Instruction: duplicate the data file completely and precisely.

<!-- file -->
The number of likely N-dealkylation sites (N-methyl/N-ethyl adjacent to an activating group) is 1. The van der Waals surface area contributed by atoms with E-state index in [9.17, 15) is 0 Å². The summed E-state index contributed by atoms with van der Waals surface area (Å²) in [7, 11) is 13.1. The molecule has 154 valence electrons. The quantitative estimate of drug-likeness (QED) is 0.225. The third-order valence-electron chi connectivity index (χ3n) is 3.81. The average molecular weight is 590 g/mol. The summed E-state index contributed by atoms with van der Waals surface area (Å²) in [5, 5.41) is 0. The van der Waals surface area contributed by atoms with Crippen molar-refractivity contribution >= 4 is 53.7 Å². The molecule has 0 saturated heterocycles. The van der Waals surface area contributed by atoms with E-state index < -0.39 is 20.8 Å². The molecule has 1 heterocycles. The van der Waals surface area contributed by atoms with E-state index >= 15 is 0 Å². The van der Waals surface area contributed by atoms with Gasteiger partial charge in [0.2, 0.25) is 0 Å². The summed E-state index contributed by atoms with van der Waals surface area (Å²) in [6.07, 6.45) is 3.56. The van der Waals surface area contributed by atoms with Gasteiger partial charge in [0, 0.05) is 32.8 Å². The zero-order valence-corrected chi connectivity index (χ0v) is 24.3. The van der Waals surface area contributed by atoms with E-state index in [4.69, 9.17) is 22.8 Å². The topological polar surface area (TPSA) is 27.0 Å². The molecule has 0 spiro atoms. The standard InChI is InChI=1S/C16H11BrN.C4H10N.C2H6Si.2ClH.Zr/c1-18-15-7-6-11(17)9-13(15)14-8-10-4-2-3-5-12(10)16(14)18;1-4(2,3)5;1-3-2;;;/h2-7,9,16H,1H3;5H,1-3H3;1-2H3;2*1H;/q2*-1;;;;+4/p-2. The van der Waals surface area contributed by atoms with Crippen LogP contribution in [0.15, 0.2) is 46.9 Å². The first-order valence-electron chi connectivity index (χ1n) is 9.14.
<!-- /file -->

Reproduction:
The number of likely N-dealkylation sites (N-methyl/N-ethyl adjacent to an activating group) is 1. The van der Waals surface area contributed by atoms with E-state index in [9.17, 15) is 0 Å². The summed E-state index contributed by atoms with van der Waals surface area (Å²) in [7, 11) is 13.1. The molecule has 154 valence electrons. The quantitative estimate of drug-likeness (QED) is 0.225. The third-order valence-electron chi connectivity index (χ3n) is 3.81. The average molecular weight is 590 g/mol. The summed E-state index contributed by atoms with van der Waals surface area (Å²) in [5, 5.41) is 0. The van der Waals surface area contributed by atoms with Crippen molar-refractivity contribution >= 4 is 53.7 Å². The molecule has 0 saturated heterocycles. The van der Waals surface area contributed by atoms with E-state index < -0.39 is 20.8 Å². The molecule has 1 heterocycles. The van der Waals surface area contributed by atoms with E-state index >= 15 is 0 Å². The van der Waals surface area contributed by atoms with Gasteiger partial charge in [0.2, 0.25) is 0 Å². The summed E-state index contributed by atoms with van der Waals surface area (Å²) in [6.07, 6.45) is 3.56. The van der Waals surface area contributed by atoms with Gasteiger partial charge in [0, 0.05) is 32.8 Å². The zero-order valence-corrected chi connectivity index (χ0v) is 24.3. The van der Waals surface area contributed by atoms with E-state index in [4.69, 9.17) is 22.8 Å². The topological polar surface area (TPSA) is 27.0 Å². The molecule has 0 spiro atoms. The standard InChI is InChI=1S/C16H11BrN.C4H10N.C2H6Si.2ClH.Zr/c1-18-15-7-6-11(17)9-13(15)14-8-10-4-2-3-5-12(10)16(14)18;1-4(2,3)5;1-3-2;;;/h2-7,9,16H,1H3;5H,1-3H3;1-2H3;2*1H;/q2*-1;;;;+4/p-2. The van der Waals surface area contributed by atoms with Crippen LogP contribution in [0.15, 0.2) is 46.9 Å². The first-order valence-electron chi connectivity index (χ1n) is 9.14.